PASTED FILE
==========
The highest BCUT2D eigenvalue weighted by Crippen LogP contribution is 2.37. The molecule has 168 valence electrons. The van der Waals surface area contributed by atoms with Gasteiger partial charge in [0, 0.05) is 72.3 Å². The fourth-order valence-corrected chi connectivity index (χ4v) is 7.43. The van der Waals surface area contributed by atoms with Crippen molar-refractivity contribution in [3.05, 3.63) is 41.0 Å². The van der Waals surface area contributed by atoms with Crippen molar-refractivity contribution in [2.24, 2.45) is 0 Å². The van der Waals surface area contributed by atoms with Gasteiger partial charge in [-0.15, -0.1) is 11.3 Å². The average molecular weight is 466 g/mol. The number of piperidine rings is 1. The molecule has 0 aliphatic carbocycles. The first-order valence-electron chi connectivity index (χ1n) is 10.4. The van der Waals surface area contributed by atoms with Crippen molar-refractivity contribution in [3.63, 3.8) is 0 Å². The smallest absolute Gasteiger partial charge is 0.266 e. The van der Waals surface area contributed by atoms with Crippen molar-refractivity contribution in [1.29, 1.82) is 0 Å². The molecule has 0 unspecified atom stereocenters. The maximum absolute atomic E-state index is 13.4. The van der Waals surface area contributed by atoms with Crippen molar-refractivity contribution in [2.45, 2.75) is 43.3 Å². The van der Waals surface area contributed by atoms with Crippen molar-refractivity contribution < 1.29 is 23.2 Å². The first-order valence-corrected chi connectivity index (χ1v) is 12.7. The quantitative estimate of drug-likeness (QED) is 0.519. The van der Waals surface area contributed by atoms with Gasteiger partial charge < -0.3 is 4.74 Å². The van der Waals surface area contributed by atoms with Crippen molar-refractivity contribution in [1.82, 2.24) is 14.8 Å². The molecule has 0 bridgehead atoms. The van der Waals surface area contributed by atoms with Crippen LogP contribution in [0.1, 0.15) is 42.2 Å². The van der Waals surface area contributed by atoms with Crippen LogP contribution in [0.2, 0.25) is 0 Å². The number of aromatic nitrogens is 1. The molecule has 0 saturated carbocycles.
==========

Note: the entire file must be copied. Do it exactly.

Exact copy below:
The highest BCUT2D eigenvalue weighted by Crippen LogP contribution is 2.37. The molecule has 168 valence electrons. The van der Waals surface area contributed by atoms with Gasteiger partial charge in [0, 0.05) is 72.3 Å². The fourth-order valence-corrected chi connectivity index (χ4v) is 7.43. The van der Waals surface area contributed by atoms with Crippen molar-refractivity contribution in [3.05, 3.63) is 41.0 Å². The van der Waals surface area contributed by atoms with Crippen molar-refractivity contribution in [2.24, 2.45) is 0 Å². The van der Waals surface area contributed by atoms with Gasteiger partial charge in [-0.15, -0.1) is 11.3 Å². The average molecular weight is 466 g/mol. The number of piperidine rings is 1. The molecule has 0 aliphatic carbocycles. The first-order valence-electron chi connectivity index (χ1n) is 10.4. The van der Waals surface area contributed by atoms with Crippen molar-refractivity contribution in [3.63, 3.8) is 0 Å². The smallest absolute Gasteiger partial charge is 0.266 e. The van der Waals surface area contributed by atoms with Crippen molar-refractivity contribution in [1.29, 1.82) is 0 Å². The molecule has 0 unspecified atom stereocenters. The maximum absolute atomic E-state index is 13.4. The van der Waals surface area contributed by atoms with Crippen molar-refractivity contribution in [2.45, 2.75) is 43.3 Å². The van der Waals surface area contributed by atoms with Crippen molar-refractivity contribution < 1.29 is 23.2 Å². The first-order valence-corrected chi connectivity index (χ1v) is 12.7. The quantitative estimate of drug-likeness (QED) is 0.519. The van der Waals surface area contributed by atoms with Gasteiger partial charge < -0.3 is 4.74 Å². The van der Waals surface area contributed by atoms with Crippen molar-refractivity contribution in [1.82, 2.24) is 14.8 Å². The molecule has 0 bridgehead atoms. The van der Waals surface area contributed by atoms with Crippen LogP contribution in [0.1, 0.15) is 42.2 Å². The van der Waals surface area contributed by atoms with Crippen LogP contribution in [0.2, 0.25) is 0 Å². The number of aromatic nitrogens is 1. The molecule has 0 saturated carbocycles.